Why Do We Obey Rules – Mahit gadhiwala

Why Do We Obey Rules

To redress these injustices, we must break certain rules. As the saying goes, you can`t make an omelet without breaking a few eggs first. Psychologically, we feel that our knowledge transcends traditional hierarchies. This can include a parent to a child, a teacher to a student, or a citizen to a government. Society can obey a constitution on a piece of paper if it is constantly opposed and changed over time to please its citizens. If it stagnates, it will never develop real legitimacy or power. With an amending process, our U.S. Constitution gains more legitimacy, power, and obedience from us as a society because citizens see it as a flexible, just, and equitable social contract. The teacher points out to the class that people have a number of reasons for obeying the law. Some relate to self-interest, others concern others, and others concern themselves with the well-being of society as a whole (see note below). With this theory, all psychology that goes into obedience flies out the window. If we wanted to be liked by the “coolest” of our peers, we had to disobey. Good and evil were not factors.

Let`s look more at obedience to the individual by examining Milgram`s experience. Milgram wanted to know to what extent people obeyed an authority figure. Even if it is necessary to hurt another person. The results of Milgram`s experiment were surprisingly surprising. Rule of law: In democratic societies, governments and rulers are subject to the law of the land. Power changes democratically according to the rules of the country`s constitution, not as a result of violence or war. People have a general duty to obey the law because it is democratically decided. www.law.uchicago.edu/news/why-do-people-obey-law Unfortunately, the presence of CCTV cameras means that we usually do our best to comply with the rules. The risk of being caught red-handed is too great when you know you can be seen. “.

Some experimenters continued to administer the strongest electric shocks, although they were able to hear intense pain that they apparently caused. It is important to note that men were much more willing to obey the order to hurt the other person when an authority figure was in the room than when they were not present. [6] Similarly, our obedience can be influenced by rewarding power. In this case, we obey the rules and demands of others because we want to be rewarded. This can be praise, an increase or even rewards. Psychologically, rewards can have an even greater impact on our willingness to obey than fear of punishment. The agent state allowed them to hide behind their superiors and truly believed that they were innocent even if they committed monstrous acts. By convincing ourselves that we are not to blame, we are much more likely to obey even the worst orders. If we crave popularity or acceptance in a group, we will do whatever is necessary.

At school, the “popular children” tended to be the ones who broke the rules. They skipped classes, drank alcohol and took drugs. They ignored most of the rules set by teachers and parents, and they were revered for it. One philosophical point of view that needs to be examined comes from Max Weber. Weber explains his theory of modern obedience, which comes from “legal” authority. “Our modern `associations` are the kind of `legal` authority. The past has known other bases of authority, bases that, by the way, extend like vestiges to the present. “Charismatic authority” [and] “traditional authority”.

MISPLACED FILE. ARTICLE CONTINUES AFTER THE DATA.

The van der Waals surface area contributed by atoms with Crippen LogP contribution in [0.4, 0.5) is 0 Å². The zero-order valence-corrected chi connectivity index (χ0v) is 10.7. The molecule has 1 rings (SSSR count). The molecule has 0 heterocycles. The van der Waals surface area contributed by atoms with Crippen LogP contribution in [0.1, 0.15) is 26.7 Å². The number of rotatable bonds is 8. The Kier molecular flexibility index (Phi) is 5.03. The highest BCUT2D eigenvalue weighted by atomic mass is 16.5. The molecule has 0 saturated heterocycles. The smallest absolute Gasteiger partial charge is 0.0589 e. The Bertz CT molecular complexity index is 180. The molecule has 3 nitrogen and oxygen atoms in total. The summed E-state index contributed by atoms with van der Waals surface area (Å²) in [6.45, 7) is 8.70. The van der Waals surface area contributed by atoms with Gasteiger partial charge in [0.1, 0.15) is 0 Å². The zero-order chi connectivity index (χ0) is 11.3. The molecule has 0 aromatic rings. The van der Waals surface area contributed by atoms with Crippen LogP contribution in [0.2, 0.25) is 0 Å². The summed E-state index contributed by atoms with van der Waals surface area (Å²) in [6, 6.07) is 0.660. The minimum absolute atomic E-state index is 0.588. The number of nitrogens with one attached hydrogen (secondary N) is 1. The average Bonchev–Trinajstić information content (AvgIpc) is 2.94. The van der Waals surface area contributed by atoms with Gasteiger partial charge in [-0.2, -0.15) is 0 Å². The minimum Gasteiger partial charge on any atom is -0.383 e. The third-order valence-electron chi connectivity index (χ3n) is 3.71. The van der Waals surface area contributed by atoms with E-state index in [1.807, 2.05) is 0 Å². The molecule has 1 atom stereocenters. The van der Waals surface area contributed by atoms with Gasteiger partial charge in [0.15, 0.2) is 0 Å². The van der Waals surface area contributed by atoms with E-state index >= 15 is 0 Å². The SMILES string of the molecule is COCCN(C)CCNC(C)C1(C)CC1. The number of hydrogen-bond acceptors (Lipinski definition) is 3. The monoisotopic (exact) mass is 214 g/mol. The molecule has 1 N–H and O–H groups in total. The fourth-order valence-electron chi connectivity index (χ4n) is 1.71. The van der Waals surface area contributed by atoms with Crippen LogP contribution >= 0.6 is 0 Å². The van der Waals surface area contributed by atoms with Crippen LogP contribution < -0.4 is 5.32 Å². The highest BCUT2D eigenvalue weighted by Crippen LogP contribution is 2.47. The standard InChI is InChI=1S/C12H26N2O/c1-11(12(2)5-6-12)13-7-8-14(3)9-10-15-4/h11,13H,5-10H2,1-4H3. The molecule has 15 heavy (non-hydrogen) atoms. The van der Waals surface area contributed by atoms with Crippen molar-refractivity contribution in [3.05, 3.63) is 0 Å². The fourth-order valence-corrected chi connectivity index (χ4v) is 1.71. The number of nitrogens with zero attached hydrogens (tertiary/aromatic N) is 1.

[2] The first part of this quote explains our modern obedience to law and order. In Weber`s view, we, as democratic citizens, have given up certain rights to a constitution that benefits our lives in society. The political leaders we elect must obey the Constitution and legislate to that standard. As citizens, we obey these laws because they are legitimized by the Constitution. Weber explains past legitimations based on “charismatic authority” or “traditional authority.” He explains that absolute rulers and religious leaders once had the power of obedience over the peoples of the world. These were legitimized by other reasons such as military victories or so-called “miracles”. According to McAdams, the law coordinates people by acting as a “focal point” to help people avoid conflict or other undesirable situations. As an example, he cites a one-way road sign that “we could imagine working without sanctions or legitimacy because it would be stupid to ignore it.” If you know that other people see this sign, you want to obey this sign, even if you know that there was no police department to avoid a head-on collision. Rule No. 42, says the king, is that all people who are more than a mile tall must leave the court. Alice replies that she is not a kilometre tall.

And anyway, it`s not a real rule, because the king invented it, at that time. “It`s the oldest rule in the book,” the king retorts. But when Alice points out that if the rule was so old, it should have been Rule No. 1, the king closes the notebook from which he read the rules (and wrote them down) and walks away from their argument. This is a rare moment in Lewis Carroll`s “Alice in Wonderland” in which the reasoning as we would recognize it turns out to be even minimally consistent. Alice`s Wonderland is a place where the only rule is that the rules will constantly change. One sacrifice makes you greater, another makes you small; It is always tea time because there is no time; And the rabbit with his broken clock is always late.